In Israel, specific risky behaviors, such as alcohol consumption and cigarette smoking, are apparent among adolescents. A recent Health Behavior in School-Age Children (HBSC) survey [12] found that among 15-year-olds, 15% of boys and 5% of girls had been drunk on two or more occasions. The rate of 15-year-olds who smoked reached 20% for both boys and girls; as adolescents got older, the rate increased [12]. The legal age for purchasing alcohol and cigarettes in Israel is 18 years old. The initial age of alcohol consumption in Israel is dropping, while the proportion of binge drinking is rising [12,13]. Binge drinking among adolescents is associated with many additional risky behaviors, such as drug abuse and unprotected sexual behavior [14,15,16]. In addition, cigarette smoking has been found to be associated with drinking alcohol; those who smoke more cigarettes are more likely to drink more alcohol [17]. Adolescents who drink alcohol have a lower chance of overcoming smoking addictions [18]. Smoking has also been associated with bullying, being victimized by bullying [19], eating disorders, and low life satisfaction [20,21].
Various mental health problems, such as depression and anxiety, have been found to be associated with physical health problems among children and adolescents. Such physical health problems may include obesity, asthma, and diabetes, as well as harmful habits, such as smoking and alcohol consumption, which might continue into adulthood [18,19,20,21]. Mental health and emotional resilience in adolescence have been found to be associated with reports of good physical health in adulthood [22].
Several personal and environmental factors, such as genetics, behavior, social and community ties, and socioeconomic status [23,24], impact upon and can predict a proper state of health. A strong predictor of good physical and mental health is a positive sense of well-being, which includes positive feelings and future expectations, positive social conception, and high self-esteem [25,26,27]. Feelings of joy, positivity, and high self-esteem have an important role in one’s physical, mental, behavioral, and social functioning [27,28]. There is also a strong relationship between nature activities, a positive sense of well-being, and the functioning of one’s immune, cardiovascular, and neurological systems over time [28,29,30]. A positive sense of well-being, which can be derived from an increase in physical activity among adolescents through outdoor intervention programs [8,9,11,30], has been found to lead to a drop in risk behaviors [26]. In addition to participation in outdoor physical activity, another important factor in adolescents’ physical and mental health is life satisfaction. Compared to those with a low level of life satisfaction, adolescents with a high level of life satisfaction report more positive outcomes in school and in interpersonal and intrapersonal interactions, less depression, and less social stress [31].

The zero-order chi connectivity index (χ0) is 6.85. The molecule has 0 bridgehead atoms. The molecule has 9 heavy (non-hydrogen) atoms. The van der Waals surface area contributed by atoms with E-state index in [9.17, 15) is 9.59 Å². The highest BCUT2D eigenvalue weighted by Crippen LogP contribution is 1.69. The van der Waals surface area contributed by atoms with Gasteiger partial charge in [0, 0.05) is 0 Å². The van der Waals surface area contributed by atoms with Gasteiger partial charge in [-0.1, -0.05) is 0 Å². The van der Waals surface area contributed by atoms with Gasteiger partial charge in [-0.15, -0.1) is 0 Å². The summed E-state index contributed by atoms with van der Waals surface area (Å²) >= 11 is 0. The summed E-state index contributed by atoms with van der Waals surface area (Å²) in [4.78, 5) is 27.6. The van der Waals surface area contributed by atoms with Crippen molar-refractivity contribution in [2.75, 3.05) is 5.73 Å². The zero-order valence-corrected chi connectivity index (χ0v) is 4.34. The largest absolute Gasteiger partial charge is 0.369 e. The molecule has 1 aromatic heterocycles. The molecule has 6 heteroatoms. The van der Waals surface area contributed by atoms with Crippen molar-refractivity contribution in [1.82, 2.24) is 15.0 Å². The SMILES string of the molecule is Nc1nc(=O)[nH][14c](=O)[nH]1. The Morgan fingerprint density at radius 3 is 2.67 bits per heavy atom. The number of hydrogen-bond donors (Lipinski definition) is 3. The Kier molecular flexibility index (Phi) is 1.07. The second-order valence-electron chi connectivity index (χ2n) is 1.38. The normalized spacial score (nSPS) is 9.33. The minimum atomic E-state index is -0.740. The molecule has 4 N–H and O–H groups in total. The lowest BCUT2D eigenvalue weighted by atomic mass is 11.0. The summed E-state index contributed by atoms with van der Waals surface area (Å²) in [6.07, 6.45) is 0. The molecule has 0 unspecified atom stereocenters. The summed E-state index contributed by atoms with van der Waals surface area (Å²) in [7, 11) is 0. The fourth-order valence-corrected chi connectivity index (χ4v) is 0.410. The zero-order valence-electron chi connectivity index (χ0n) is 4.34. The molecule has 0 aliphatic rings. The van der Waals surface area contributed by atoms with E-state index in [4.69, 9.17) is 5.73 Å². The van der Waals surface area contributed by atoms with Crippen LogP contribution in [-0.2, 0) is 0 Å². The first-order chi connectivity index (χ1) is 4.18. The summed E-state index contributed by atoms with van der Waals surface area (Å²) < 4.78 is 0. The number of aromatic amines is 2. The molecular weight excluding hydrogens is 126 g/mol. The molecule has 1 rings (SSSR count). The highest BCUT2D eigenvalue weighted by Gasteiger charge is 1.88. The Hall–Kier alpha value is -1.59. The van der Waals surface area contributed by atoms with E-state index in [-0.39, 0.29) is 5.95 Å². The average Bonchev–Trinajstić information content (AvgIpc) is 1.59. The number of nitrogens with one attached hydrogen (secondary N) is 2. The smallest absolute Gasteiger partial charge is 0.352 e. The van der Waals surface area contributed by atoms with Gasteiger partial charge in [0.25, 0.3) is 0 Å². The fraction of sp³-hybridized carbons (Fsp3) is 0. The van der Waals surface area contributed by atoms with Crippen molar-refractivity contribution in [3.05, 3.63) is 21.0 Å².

1.1. Urban Forests and Parks as Potential Spaces for Health Promotion

Forests and parks located in urban surroundings may be an important component in promoting the quality of life and the mental, physical, and social well-being of the community in general, and of adolescents in particular [32,33]. Many studies have shown the considerable potential of establishing forests and parks—open areas devoid of construction that are accessible to the public and contain sufficient territory for conducting active recreational activities [34,35]. Urban green spaces provide optimal environments for partaking in leisure activities and encouraging physical activity while, at the same time, promoting mental well-being [36,37,38]. Moreover, urban forests are a significant and increasingly valuable component of the urban environment. First, these green areas preserve the environment, purify it, and reduce air pollution [32]. Second, the forest contributes to the individual’s sense of social well-being by providing a pleasant and safe environment for forming social interactions and enhancing community cohesiveness [32,33]. Third, the natural environment contributes to psychological health by improving one’s mood and reducing perceived stress [33,39]. Fourth, this environment facilitates the performance of active leisure activities at a frequency and quantity that can attain health goals recommended by public health organizations [35,36,40].

1.2. The Urban Forest Health Intervention Program for Encouraging an Active and Healthy Lifestyle

Aside from individual-related factors, there has been an increasing awareness in the last decade of the physical environment of children and adolescents, particularly the existing leisure infrastructure, as a factor influencing their engagement in physical activity [36,37,41].